During the Q-and-A portion of a panel discussion Wednesday night on the ongoing social and political unrest in Ferguson, Missouri, one Northeastern law student underscored the paradox framing the fallout from this summer’s events in the St. Louis suburb: The community response, he said, is at once the result of the shooting death of Michael Brown and also about much more than this specific incident.
That idea was a prominent theme throughout the 90-minute conversation between an interdisciplinary panel of Northeastern professors and more than 200 students, faculty, and staff who filled the Curry Student Center Ballroom.
“The fact is that a young man has been killed. The fact is that a community has been thrown into disarray,” said panelist Amy Farrell, an associate professor of criminology and criminal justice. “What was so important about Ferguson is that we saw the anger of the community so viscerally. So the conversation really is about this notion of community trust.”
Brown, an 18-year-old black man, was fatally shot by a white police officer on Aug. 9. The shooting sparked widespread unrest as residents sought answers, which also led to riots, looting, and militarized responses from law enforcement. Numerous investigations into the shooting are currently underway.
Wednesday evening’s event—titled “Profiling, Protest, and Politics: Understanding Ferguson”—represented the seventh installment in Northeastern’s series on civic sustainability. The series—Conflict. Civility. Respect. Peace. Northeastern Reflects—is hosted by Distinguished Professor of Political Science Michael Dukakis in conjunction with the Presidential Council on Inclusion and Diversity. Wednesday night’s event was presented by the College of Social Sciences and Humanities, the School of Law, and the Office of Student Affairs.
The event’s panel comprised Farrell; Roderick Ireland, Distinguished Professor of Criminology and Criminal Justice and a former chief justice of the Massachusetts Supreme Judicial Court; Sarah Jackson, an assistant professor of communication studies; and John Portz, a professor of political science. Ralph Martin, senior vice president and general counsel for Northeastern, moderated the discussion.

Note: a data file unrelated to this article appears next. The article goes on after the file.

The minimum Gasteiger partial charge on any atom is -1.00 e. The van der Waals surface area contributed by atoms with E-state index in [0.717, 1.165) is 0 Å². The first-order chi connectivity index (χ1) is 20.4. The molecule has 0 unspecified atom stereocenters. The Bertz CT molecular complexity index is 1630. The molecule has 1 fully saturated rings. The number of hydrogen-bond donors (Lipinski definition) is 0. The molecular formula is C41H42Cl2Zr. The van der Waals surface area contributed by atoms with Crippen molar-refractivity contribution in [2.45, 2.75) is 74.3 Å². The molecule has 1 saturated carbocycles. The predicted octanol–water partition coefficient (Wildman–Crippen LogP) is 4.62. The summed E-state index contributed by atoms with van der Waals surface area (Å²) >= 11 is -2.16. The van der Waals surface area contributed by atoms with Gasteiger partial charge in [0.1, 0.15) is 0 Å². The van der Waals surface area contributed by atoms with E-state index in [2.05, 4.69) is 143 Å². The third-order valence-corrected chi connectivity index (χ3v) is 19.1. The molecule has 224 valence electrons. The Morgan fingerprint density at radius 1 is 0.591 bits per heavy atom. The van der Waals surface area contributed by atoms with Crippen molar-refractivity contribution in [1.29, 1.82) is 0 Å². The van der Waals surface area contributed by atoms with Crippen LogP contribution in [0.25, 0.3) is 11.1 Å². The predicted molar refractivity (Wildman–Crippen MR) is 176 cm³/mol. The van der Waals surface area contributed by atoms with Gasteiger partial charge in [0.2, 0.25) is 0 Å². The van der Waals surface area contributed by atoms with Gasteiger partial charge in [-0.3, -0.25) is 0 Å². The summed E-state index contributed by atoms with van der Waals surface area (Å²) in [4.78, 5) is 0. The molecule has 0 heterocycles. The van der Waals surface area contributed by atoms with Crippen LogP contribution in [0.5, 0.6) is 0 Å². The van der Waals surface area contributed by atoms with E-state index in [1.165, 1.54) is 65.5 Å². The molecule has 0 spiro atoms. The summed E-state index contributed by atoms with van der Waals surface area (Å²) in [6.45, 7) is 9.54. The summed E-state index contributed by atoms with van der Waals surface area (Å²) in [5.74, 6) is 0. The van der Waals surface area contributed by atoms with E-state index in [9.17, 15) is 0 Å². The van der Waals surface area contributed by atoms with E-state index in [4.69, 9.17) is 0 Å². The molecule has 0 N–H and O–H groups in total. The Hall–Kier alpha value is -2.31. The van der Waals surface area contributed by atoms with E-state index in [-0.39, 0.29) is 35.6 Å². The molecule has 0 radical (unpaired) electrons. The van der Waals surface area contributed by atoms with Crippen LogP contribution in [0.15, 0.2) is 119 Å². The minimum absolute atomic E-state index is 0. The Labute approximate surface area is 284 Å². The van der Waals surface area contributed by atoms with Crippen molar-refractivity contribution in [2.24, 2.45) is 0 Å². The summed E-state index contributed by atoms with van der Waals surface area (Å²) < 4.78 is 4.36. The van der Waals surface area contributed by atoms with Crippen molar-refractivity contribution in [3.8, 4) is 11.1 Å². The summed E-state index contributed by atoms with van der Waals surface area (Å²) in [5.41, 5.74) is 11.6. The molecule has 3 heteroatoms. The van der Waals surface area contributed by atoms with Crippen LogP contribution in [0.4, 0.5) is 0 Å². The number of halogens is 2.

The panelists offered their insight into many of the factors that led to and fueled the unrest in Ferguson, including police response, the community’s relationship with law enforcement, and the media’s portrayal of the events.
Ireland said the court system is society’s best option to address situations such as the shooting in Ferguson. “On any issue that raises questions about the denial of civil liberties, a person’s best bet for justice would be a court of law,” Ireland said.
Portz said as tragic as the events are, there may be a window of opportunity for the city and residents to develop meaningful citizen engagement in public governance. “I would like to think of this as an opportunity,” Portz said. “I guess it raises in my mind do we have the political courage across the country to make changes?”
During the Q-and-A, Jackson was asked to elaborate on the concept of “righteous trouble,” a term she used earlier in the evening to describe protests as an important democratic tool. In particular, she was asked to discuss the best practices for people who want to use “righteous trouble” as a tool to make their voices heard without sabotaging its value by provoking violence and looting.
“I think what is important in terms of framing the story for a community that is trying to create change is for them to clearly communicate that the small minority of people who are engaging in unnecessary criminal activity aren’t representative of their goals,” Jackson said.